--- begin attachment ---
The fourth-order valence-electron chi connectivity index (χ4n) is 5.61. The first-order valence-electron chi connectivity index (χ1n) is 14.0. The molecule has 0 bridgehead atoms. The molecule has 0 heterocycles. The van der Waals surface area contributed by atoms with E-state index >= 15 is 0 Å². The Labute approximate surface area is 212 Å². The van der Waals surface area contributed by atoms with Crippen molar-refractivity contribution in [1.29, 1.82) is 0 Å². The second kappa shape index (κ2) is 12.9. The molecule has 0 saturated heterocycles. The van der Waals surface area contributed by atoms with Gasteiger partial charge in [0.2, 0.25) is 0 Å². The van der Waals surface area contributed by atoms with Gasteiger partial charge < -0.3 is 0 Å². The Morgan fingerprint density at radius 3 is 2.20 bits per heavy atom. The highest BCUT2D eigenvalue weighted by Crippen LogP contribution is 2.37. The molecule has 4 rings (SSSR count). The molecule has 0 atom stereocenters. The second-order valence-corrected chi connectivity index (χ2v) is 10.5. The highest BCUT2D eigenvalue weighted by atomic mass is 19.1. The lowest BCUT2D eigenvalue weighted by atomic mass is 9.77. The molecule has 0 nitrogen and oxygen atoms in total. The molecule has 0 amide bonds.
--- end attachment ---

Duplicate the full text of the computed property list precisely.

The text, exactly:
The fourth-order valence-electron chi connectivity index (χ4n) is 5.61. The first-order valence-electron chi connectivity index (χ1n) is 14.0. The molecule has 0 bridgehead atoms. The molecule has 0 heterocycles. The van der Waals surface area contributed by atoms with E-state index >= 15 is 0 Å². The Labute approximate surface area is 212 Å². The van der Waals surface area contributed by atoms with Crippen molar-refractivity contribution in [1.29, 1.82) is 0 Å². The second kappa shape index (κ2) is 12.9. The molecule has 0 saturated heterocycles. The van der Waals surface area contributed by atoms with Gasteiger partial charge in [0.2, 0.25) is 0 Å². The van der Waals surface area contributed by atoms with Gasteiger partial charge < -0.3 is 0 Å². The Morgan fingerprint density at radius 3 is 2.20 bits per heavy atom. The highest BCUT2D eigenvalue weighted by Crippen LogP contribution is 2.37. The molecule has 4 rings (SSSR count). The molecule has 0 atom stereocenters. The second-order valence-corrected chi connectivity index (χ2v) is 10.5. The highest BCUT2D eigenvalue weighted by atomic mass is 19.1. The lowest BCUT2D eigenvalue weighted by atomic mass is 9.77. The molecule has 0 nitrogen and oxygen atoms in total. The molecule has 0 amide bonds.